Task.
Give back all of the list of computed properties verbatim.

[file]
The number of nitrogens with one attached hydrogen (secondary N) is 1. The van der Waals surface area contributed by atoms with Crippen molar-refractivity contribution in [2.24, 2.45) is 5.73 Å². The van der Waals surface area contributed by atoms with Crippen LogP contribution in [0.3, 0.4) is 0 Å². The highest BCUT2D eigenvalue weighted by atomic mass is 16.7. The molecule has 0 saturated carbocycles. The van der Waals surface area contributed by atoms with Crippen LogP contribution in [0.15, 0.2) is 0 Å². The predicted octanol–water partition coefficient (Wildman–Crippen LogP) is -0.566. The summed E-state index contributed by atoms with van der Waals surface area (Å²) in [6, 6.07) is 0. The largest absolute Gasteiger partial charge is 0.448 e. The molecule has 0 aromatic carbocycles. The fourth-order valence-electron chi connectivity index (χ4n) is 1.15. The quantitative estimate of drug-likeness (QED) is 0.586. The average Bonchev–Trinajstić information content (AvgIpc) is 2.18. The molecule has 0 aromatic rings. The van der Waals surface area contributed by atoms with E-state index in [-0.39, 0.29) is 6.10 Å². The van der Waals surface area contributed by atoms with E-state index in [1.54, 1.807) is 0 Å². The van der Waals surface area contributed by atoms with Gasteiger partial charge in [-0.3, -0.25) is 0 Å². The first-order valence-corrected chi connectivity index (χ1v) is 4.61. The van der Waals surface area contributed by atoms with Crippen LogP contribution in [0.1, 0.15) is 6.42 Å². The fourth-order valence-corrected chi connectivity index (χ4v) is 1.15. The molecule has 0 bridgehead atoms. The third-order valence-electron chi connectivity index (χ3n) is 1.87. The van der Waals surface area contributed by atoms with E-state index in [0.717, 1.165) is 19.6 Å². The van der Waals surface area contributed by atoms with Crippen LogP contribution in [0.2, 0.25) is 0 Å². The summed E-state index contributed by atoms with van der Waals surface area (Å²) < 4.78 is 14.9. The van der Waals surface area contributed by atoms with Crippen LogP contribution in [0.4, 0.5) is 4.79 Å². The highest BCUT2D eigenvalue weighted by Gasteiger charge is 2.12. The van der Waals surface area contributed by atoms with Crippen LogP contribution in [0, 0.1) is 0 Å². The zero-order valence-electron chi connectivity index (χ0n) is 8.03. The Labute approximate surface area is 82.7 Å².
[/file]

The number of nitrogens with one attached hydrogen (secondary N) is 1. The van der Waals surface area contributed by atoms with Crippen molar-refractivity contribution in [2.24, 2.45) is 5.73 Å². The van der Waals surface area contributed by atoms with Crippen LogP contribution in [0.3, 0.4) is 0 Å². The highest BCUT2D eigenvalue weighted by atomic mass is 16.7. The molecule has 0 saturated carbocycles. The van der Waals surface area contributed by atoms with Crippen LogP contribution in [0.15, 0.2) is 0 Å². The predicted octanol–water partition coefficient (Wildman–Crippen LogP) is -0.566. The summed E-state index contributed by atoms with van der Waals surface area (Å²) in [6, 6.07) is 0. The largest absolute Gasteiger partial charge is 0.448 e. The molecule has 0 aromatic carbocycles. The fourth-order valence-electron chi connectivity index (χ4n) is 1.15. The quantitative estimate of drug-likeness (QED) is 0.586. The average Bonchev–Trinajstić information content (AvgIpc) is 2.18. The molecule has 0 aromatic rings. The van der Waals surface area contributed by atoms with E-state index in [-0.39, 0.29) is 6.10 Å². The van der Waals surface area contributed by atoms with E-state index in [1.54, 1.807) is 0 Å². The van der Waals surface area contributed by atoms with Gasteiger partial charge in [-0.3, -0.25) is 0 Å². The first-order valence-corrected chi connectivity index (χ1v) is 4.61. The van der Waals surface area contributed by atoms with Crippen LogP contribution in [0.1, 0.15) is 6.42 Å². The fourth-order valence-corrected chi connectivity index (χ4v) is 1.15. The molecule has 0 bridgehead atoms. The third-order valence-electron chi connectivity index (χ3n) is 1.87. The van der Waals surface area contributed by atoms with E-state index in [0.717, 1.165) is 19.6 Å². The van der Waals surface area contributed by atoms with Crippen LogP contribution in [0.2, 0.25) is 0 Å². The summed E-state index contributed by atoms with van der Waals surface area (Å²) < 4.78 is 14.9. The van der Waals surface area contributed by atoms with Crippen LogP contribution in [0.4, 0.5) is 4.79 Å². The highest BCUT2D eigenvalue weighted by Gasteiger charge is 2.12. The van der Waals surface area contributed by atoms with Crippen LogP contribution in [0, 0.1) is 0 Å². The zero-order valence-electron chi connectivity index (χ0n) is 8.03. The Labute approximate surface area is 82.7 Å².